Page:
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In other news, Dragon*Con is going fine. I got to visit with several of my writing friends at supper last night, and I’ll be leaving in a little while for Day 2 (featuring the ever-popular Baen slide show).

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Yesterday in Space History

Ever suddenly realize you don’t know what day it is? Me, too.

I have a wide range of excuses as to why I didn’t post this yesterday–good excuses, too, I assure you–but rather than enumerate them I’ll just post it now.

Fifty (50!) years ago yesterday the U.S. launched Explorer 5 from the Eastern Space & Missile Center. Or, rather, attempted to launch. It didn’t achieve orbit because parts of the rocket and the spacecraft collided in flight.

Why is that significant? Not just because it was a half-century ago, but because it’s so similar to the failure that hit the Falcon-1 program earlier this month. That launch, back on August 2nd, failed because the first and second stages collided in flight.

Spaceflight, contrary to our best wishes, is still hard.

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Novel Status Update

A little progress on MARE NUBIUM, having crossed the 55,000-word threshold tonight. It’s somewhat slow going, but I’m still having fun with it. Hopefully some readers will get the chance to have fun with it, too.

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In the “This Day in Space History” file, ten years ago today the Russians launched Soyuz TM-28 to the Mir space station from the Baikonur Cosmodrome. The spacecraft returned to earth the following February, but one of the cosmonauts stayed aboard Mir for a year. (The Mir station itself deorbited in 2001.*) See this page for more on the Soyuz TM-series spacecraft.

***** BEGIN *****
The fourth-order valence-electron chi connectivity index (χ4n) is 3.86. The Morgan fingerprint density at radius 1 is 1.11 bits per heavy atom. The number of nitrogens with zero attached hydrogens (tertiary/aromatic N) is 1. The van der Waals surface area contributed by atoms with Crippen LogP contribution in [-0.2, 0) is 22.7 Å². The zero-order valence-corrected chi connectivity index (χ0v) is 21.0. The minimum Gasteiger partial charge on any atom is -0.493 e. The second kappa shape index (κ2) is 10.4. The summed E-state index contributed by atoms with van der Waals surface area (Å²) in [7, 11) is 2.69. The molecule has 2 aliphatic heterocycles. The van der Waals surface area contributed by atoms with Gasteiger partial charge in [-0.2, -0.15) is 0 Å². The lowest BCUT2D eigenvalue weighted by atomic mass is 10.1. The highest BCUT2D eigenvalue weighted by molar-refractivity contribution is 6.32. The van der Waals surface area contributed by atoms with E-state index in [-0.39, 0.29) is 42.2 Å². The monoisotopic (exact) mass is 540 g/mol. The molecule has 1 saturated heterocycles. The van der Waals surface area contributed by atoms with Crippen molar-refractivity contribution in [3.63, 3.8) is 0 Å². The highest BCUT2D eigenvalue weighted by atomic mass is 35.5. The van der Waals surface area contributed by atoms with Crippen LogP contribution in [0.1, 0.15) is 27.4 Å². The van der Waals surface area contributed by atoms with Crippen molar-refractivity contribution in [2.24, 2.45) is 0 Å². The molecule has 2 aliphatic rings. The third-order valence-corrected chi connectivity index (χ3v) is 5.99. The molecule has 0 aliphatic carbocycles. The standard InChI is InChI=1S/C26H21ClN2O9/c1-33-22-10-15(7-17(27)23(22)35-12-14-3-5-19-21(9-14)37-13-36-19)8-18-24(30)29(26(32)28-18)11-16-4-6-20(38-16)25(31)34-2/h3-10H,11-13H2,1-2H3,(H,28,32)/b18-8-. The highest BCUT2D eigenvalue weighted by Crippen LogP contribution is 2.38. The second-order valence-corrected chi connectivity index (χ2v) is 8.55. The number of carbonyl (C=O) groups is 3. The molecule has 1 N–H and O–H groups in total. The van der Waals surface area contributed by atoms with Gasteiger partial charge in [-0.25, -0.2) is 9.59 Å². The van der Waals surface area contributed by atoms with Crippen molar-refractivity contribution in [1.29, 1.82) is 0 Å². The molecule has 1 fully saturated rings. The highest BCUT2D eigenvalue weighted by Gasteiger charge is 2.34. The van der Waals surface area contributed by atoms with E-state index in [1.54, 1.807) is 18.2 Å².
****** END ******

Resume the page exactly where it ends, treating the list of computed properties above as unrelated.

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*The main character in my story “The Rocket Seamstress,” a worker at Baikonur, considered what she thought of as the ignoble fate of Mir.

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Space History, August 9, 1973: Soviet Launch to Mars

Another “day in space history” tidbit: thirty-five years ago today, the Soviets launched Mars-7 from the Baikonur Cosmodrome aboard a Proton rocket.

(When I was in the service, I monitored several technical exchanges between U.S. and Russian engineers getting ready to launch U.S. satellites on Proton rockets, something that would never have happened during the Cold War. And I watched the Canadian-owned [but U.S.-built] Nimiq-2 satellite get mated to a Proton rocket at Baikonur in 2002. I adapted some of what I saw during that operation into my story “The Rocket Seamstress.”)

According to www.astronautix.com, the Mars-7 probe was supposed to soft-land on Mars. As it happened,

Mars 7 reached Mars on 9 March 1974. Due to a problem in the operation of one of the onboard systems (attitude control or retro-rockets) the landing probe separated prematurely and missed the planet by 1,300 km. The early separation was probably due to a computer chip error which resulted in degradation of the systems during the trip to Mars.

Spaceflight is hard, no matter how much we’d like it to be easy.

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Today in Space History: Great Imagery Lunar Flyby

As I’m working on MARE NUBIUM, my near-future novel of lunar colonization, I’ve run across some interesting space history items that I thought I’d post from time to time.

Today was the 40th anniversary of the launch of CORONA mission 1968-065A, a KH-4 (“Keyhole”) satellite that launched aboard a Thor rocket from Vandenberg Air Force Base. (I was stationed at Vandy from 1993-95, and toured one of the Thor launch pads while a student at Undergraduate Space & Missile Training.) According to the National Space Science Data Center, “The spacecraft had the best imagery to date on any KH-4 systems. Bicolor and color infrared experiments were conducted on this mission.”

A year later — and three weeks after Apollo 11 landed on the moon — the Russians launched the Zond-7 spacecraft from Tyuratam, i.e., the Baikonur Cosmodrome. (I spent three weeks at Baikonur in late 2002.) The mission flew by the moon on August 11th and took two sets of photographs, then returned to earth on August 14th.